Doctor Who: An Unearthly Child Review

"Have you ever wondered what its like to be wanderers in the fourth dimension? Have you? To be exiles..." - The Doctor

The first ever Doctor Who story was a four part serial entitled 'An Unearthly Child' featured introduced the world to The Doctor, (William Hartnell), Susan, the Doctor's granddaughter, (Carole Ann Ford) and her two teachers Ian, (William Russell) and Barbara (Jacqueline Hill). The plot revolved around her two teachers being whisked away in a battered old police box and arriving in 10,000BC.

For the first story of a science fiction programme it does seem a little strange that the first place the TARDIS takes them is into Earth's history rather than an alien planet when the ship can travel anywhere in Time and Space. However, the story is by no means dull with the Doctor being kidnapped and forced to make fire for a tribe of cavemen. His companions are also kidnapped and the story becomes about exploring human nature and the psyche of primitive man. It also sets up the formula that many Doctor Who stories would then follow with the Doctor and his companions arriving somewhere and unwittingly walking into trouble.

An Unearthly Child focuses on and establishes the characters that we will be watching for the next few years and how they react in different situations. The most notable thing about this story is that the Doctor isn't very likable and has never seemed so alien. With the companions on the verge of insanity and the Doctor desperate to leave no matter what the cost or who gets left behind, this is a fine opening episode and perhaps Doctor Who at its best.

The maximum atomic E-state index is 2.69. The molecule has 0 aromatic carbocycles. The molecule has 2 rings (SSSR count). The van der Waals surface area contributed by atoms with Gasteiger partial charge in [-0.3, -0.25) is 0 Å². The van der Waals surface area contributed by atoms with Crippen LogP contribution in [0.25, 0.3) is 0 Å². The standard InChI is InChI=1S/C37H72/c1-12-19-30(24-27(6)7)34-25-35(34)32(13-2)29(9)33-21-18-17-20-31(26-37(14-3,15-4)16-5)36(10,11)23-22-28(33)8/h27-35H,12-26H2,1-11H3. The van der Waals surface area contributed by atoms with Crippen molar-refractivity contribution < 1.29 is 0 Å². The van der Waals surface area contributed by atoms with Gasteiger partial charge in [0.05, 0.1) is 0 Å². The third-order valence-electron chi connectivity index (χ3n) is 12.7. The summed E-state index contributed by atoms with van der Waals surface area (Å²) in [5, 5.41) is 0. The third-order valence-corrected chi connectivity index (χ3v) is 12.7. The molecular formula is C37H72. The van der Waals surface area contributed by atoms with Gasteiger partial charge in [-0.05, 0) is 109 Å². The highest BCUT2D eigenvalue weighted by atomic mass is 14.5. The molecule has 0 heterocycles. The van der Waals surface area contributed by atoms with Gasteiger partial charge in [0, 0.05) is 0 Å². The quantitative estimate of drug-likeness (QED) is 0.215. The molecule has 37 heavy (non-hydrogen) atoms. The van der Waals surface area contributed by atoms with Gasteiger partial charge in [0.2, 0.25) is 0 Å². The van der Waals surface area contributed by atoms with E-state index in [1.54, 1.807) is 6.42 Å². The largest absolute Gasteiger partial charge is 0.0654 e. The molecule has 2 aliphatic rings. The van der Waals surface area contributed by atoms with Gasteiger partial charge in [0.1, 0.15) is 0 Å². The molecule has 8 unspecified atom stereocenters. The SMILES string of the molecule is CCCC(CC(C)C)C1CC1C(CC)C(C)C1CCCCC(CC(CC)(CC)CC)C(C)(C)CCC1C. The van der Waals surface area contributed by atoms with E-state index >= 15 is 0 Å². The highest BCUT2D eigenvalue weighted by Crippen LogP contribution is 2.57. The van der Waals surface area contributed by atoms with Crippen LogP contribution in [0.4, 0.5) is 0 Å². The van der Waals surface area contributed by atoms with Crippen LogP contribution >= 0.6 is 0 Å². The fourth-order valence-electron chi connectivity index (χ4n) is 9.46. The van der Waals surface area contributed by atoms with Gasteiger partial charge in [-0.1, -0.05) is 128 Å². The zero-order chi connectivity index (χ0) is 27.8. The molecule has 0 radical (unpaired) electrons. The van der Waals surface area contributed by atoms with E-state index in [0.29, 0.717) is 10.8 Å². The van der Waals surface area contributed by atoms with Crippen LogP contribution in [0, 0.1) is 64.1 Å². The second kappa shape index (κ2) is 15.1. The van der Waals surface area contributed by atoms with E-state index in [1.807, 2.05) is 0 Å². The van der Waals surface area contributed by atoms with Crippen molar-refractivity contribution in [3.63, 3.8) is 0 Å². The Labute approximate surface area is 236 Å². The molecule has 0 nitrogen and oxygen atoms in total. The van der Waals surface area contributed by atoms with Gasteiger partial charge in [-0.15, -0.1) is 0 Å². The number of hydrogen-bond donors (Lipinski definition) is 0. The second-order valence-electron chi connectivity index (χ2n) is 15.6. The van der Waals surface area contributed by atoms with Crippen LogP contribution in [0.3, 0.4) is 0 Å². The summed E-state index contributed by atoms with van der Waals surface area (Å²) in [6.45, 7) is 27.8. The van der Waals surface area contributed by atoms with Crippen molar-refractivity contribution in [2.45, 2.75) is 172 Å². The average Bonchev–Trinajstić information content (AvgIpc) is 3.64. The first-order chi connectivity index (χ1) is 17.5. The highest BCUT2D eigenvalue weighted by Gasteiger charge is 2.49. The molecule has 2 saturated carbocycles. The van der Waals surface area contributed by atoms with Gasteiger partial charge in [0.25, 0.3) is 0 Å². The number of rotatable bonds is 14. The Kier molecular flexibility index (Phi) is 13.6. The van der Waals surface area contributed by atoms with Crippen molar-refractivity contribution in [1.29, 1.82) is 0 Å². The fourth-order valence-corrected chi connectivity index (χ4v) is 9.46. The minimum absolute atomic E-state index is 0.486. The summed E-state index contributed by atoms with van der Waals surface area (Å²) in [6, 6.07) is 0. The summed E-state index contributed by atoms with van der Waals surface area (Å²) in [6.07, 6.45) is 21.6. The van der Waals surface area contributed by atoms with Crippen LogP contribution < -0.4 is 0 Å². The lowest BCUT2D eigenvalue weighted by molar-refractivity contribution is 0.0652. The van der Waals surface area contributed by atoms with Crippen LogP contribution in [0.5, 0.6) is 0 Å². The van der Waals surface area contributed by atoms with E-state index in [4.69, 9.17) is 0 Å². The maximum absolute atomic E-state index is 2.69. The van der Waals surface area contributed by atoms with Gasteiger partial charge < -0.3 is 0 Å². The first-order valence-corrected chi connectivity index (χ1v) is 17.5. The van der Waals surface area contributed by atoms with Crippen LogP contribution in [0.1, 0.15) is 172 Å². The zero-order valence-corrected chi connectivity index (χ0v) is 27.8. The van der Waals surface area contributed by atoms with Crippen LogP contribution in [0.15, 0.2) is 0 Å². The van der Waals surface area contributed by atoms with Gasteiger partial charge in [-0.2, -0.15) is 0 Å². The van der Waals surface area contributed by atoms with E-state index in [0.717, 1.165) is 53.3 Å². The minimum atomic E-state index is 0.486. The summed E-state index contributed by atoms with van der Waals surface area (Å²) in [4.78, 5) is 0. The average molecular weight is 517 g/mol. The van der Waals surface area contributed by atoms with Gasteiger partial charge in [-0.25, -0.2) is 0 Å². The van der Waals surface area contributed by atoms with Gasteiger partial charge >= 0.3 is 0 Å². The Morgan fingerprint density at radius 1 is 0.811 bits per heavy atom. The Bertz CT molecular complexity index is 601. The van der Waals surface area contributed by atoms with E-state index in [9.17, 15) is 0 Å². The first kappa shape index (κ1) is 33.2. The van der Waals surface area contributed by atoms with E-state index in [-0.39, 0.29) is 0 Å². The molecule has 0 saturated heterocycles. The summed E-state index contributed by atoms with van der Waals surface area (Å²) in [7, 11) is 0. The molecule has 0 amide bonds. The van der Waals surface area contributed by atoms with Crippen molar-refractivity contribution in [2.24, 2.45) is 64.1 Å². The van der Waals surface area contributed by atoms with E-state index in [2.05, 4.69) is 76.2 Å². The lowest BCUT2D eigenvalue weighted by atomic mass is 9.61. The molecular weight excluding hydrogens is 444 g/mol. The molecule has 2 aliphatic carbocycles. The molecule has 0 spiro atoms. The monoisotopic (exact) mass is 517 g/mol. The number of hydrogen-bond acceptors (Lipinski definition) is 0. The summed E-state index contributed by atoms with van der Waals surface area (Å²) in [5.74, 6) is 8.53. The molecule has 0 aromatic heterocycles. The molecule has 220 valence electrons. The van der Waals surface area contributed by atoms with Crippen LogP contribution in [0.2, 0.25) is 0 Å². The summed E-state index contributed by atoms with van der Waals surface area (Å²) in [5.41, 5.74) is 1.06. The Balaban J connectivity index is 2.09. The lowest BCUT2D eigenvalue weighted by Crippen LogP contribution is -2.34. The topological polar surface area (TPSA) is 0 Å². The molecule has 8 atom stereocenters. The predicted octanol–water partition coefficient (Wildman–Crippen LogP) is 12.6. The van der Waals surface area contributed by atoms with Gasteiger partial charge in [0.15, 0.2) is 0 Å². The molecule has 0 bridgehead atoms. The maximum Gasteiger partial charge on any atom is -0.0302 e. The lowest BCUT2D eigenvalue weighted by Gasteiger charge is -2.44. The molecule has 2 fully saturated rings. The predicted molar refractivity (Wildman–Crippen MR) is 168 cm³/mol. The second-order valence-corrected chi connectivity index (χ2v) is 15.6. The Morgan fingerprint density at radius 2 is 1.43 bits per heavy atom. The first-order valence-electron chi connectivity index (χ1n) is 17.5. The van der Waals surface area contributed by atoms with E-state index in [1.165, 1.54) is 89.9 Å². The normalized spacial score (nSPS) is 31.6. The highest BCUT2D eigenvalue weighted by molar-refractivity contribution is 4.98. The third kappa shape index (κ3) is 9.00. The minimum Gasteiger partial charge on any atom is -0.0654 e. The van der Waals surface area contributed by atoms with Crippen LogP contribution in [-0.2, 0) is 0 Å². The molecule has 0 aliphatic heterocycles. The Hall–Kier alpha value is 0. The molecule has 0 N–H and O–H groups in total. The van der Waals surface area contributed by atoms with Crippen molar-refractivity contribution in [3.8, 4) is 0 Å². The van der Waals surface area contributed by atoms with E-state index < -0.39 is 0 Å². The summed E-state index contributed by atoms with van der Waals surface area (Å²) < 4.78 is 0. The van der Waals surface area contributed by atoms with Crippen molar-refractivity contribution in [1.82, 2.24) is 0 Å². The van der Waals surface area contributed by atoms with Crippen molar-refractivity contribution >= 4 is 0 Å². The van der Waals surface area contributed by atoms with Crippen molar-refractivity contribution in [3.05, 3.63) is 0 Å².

Hartnell's Doctor did thaw over his time in the show but he seems very alien through this story and its wonderful. Hartnell makes the role of the Doctor uniquely his in this story. He is the Doctor.

Susan's character seems more like the Doctors from recent series. She is highly intelligent and has a wealth of knowledge. The only annoying thing about her is that she has a habit of descending into screaming hysterics but this is probably understandable coming face to face with cavemen.

Every work of science fiction is a product of its time and this has always been particularly evident in Doctor Who. Writer Anthony Coburn includes elements of the fears in the sixties particularly with the Doctor checking the radiation levels before he leaves the ship and this reflects the fear of nuclear warfare that was rampant during the sixties.

Overall An Unearthly Child is an engrossing and involving watch and the cliffhangers on each episode creates curiosity and a want to find out what happens next. There is a creepiness and a sense of unpredictability throughout and while the choice to travel back in time is an odd one for a science fiction series but it lays a firm foundation for what is to come.